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Navy was ordered to listen for Martians in 1924

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posted on Nov, 7 2009 @ 07:56 PM
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Here's a fun little thread for everyone that show's just how gullible the public was back then but also just how ready we were for other intelligent life,enjoy! and feel free to leave feedback or share any fun find's of yours from back in the day! scifiwire.com...






posted on Nov, 7 2009 @ 07:59 PM
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reply to post by zeroeffect
 


What's changed between then and now?

Not a whole lot methinks!



posted on Nov, 7 2009 @ 08:02 PM
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I think people were more open and transparent back then where as of now people are more secretive and paranoid...just a thought or observation mind you..



posted on Nov, 7 2009 @ 08:32 PM
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reply to post by zeroeffect
 


I don't see anything here to suggest the public or anyone else was particularly gullible in the 1920s. According to the book Lonely Planets, Martian life was widely accepted fact in the early part of the 20th century, before we learned how desolate Mars actually is. What the Navy did in 1924 was understandable and practical given what was theorized at the time.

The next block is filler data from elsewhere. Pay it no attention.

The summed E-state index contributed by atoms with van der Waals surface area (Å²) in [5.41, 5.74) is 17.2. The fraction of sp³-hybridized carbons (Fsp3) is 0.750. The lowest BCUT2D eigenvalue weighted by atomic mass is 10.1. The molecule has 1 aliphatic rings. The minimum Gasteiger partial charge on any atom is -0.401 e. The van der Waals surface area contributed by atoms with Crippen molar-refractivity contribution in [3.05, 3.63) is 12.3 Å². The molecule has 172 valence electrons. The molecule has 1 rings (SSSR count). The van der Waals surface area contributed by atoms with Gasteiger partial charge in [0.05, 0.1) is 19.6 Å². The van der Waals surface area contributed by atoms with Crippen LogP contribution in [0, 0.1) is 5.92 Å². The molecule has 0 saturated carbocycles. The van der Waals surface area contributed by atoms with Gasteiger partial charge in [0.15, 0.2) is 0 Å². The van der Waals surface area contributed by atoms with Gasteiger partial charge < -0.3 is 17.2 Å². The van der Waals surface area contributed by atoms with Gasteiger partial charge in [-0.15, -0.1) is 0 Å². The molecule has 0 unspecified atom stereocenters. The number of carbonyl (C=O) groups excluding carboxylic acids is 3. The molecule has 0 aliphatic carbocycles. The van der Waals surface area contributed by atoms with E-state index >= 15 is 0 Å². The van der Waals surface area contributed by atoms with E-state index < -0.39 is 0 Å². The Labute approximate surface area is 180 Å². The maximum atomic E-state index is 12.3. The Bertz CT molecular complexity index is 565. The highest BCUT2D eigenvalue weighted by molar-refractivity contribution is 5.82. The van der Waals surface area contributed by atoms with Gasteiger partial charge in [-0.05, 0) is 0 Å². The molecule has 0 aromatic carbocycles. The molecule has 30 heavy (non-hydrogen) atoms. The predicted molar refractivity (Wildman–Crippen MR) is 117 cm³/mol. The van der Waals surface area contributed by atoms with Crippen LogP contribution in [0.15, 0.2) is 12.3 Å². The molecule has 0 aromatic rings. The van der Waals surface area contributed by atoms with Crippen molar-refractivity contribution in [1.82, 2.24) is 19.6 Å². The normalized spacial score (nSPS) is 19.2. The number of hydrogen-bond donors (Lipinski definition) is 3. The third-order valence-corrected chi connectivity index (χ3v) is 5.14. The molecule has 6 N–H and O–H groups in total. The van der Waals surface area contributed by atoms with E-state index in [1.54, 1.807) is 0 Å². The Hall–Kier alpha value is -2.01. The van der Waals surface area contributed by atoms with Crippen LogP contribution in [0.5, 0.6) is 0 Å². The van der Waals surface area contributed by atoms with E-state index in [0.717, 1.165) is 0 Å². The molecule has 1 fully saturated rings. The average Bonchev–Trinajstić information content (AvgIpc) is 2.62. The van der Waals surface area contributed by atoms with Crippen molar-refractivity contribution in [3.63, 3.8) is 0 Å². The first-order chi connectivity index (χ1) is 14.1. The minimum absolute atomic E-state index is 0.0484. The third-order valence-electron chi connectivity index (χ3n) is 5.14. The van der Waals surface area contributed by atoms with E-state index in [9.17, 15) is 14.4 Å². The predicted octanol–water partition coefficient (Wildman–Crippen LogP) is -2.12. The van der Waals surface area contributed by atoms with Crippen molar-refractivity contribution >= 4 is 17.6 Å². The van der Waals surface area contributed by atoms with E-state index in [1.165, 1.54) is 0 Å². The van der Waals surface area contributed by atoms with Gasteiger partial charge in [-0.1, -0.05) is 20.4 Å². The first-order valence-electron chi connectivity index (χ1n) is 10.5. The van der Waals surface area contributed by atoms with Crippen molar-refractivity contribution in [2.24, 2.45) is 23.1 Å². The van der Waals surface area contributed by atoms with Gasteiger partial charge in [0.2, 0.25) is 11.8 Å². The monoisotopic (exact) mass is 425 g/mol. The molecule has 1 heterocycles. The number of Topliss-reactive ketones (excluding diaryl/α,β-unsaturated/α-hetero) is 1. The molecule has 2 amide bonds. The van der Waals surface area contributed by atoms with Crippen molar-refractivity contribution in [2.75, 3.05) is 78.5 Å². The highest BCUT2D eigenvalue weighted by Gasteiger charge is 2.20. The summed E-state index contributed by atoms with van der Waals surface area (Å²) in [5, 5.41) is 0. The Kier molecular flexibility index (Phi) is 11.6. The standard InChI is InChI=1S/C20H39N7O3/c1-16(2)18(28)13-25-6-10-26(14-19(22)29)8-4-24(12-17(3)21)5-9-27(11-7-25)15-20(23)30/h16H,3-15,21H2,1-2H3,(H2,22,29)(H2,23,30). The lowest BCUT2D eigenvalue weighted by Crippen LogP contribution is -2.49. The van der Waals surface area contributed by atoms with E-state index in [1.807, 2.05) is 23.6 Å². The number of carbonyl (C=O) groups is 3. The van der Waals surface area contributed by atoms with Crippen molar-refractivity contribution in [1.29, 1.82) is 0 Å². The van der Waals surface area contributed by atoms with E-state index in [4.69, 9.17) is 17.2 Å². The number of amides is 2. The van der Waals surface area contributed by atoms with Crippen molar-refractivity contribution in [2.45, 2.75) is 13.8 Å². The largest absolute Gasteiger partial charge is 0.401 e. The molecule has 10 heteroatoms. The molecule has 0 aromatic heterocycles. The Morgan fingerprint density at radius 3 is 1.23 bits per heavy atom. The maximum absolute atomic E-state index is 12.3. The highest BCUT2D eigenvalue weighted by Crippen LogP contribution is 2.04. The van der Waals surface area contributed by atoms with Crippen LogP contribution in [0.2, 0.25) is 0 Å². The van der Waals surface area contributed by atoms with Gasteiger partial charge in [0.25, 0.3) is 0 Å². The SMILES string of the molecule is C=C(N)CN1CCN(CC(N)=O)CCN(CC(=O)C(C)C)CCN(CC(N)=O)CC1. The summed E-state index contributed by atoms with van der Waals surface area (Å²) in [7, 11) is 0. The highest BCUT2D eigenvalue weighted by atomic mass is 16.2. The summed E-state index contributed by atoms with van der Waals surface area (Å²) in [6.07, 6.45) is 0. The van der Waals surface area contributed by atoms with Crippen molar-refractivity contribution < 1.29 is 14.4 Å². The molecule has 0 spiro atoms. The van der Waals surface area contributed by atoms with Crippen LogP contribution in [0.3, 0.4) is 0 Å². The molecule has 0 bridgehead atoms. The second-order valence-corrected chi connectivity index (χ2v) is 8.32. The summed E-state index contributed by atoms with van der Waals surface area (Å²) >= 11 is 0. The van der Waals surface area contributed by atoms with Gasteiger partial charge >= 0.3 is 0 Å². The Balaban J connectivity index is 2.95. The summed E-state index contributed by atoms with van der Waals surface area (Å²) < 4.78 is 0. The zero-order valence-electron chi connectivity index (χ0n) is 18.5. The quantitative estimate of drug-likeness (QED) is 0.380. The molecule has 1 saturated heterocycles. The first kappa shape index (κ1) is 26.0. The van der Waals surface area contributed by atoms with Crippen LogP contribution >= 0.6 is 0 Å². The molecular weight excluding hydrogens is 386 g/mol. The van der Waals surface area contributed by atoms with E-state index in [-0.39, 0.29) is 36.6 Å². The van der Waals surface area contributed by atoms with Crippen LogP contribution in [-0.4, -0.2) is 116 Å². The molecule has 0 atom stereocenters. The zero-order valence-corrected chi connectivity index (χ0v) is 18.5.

posted on Nov, 7 2009 @ 09:13 PM
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How is this in any way "gullible"? For that matter, how is it different from the SETI project?

Back in 1924, scientists had no reason to conclude that there could not be life on Mars. There was life on Earth; why not Mars? That these scientists admitted that they didn't know, shows only that they were open-minded about the possibility. It does not show them to be stupid, gullible, or otherwise foolish.

At the time, Mars was thought to be criss-crossed by large channels or "canals", which some regarded as evidence of a means of distributing water throughout the planet. Those channels apparently turned out to be the retinal patterns in the eyes of the astronomers, but this wasn't recognized at the time. The best information at the time was that there were these huge "canals". The builders might still be there. We couldn't see any cities or individuals, but perhaps we could detect some of their radio emissions. This was entirely reasonable, and good science.

The War of the Worlds debacle, too, doesn't indicate any gullibility. What happened was that the radio station in question aired a dramatization of H.G. Wells's story. While they announced rthis at the beginning of the show, those who turned in later had no idea.

Imagine if you turn on the TV and see a news report that is talking about some disaster. Unknown to you, it's just a drama. If they keep presenting it as news, you're going to believe it. The radio dramatization started out as just an interruption with "breaking news", which mentioned flashes of light on Mars. Then it mentioned some sort of objects coming to Earth, and so on. All very low-key, returning to the previous programming. Only after these things opened did the "news" take over. If you weren't exactly paying attention in the beginning, you might easily wind up scared out of your wits about an invasion.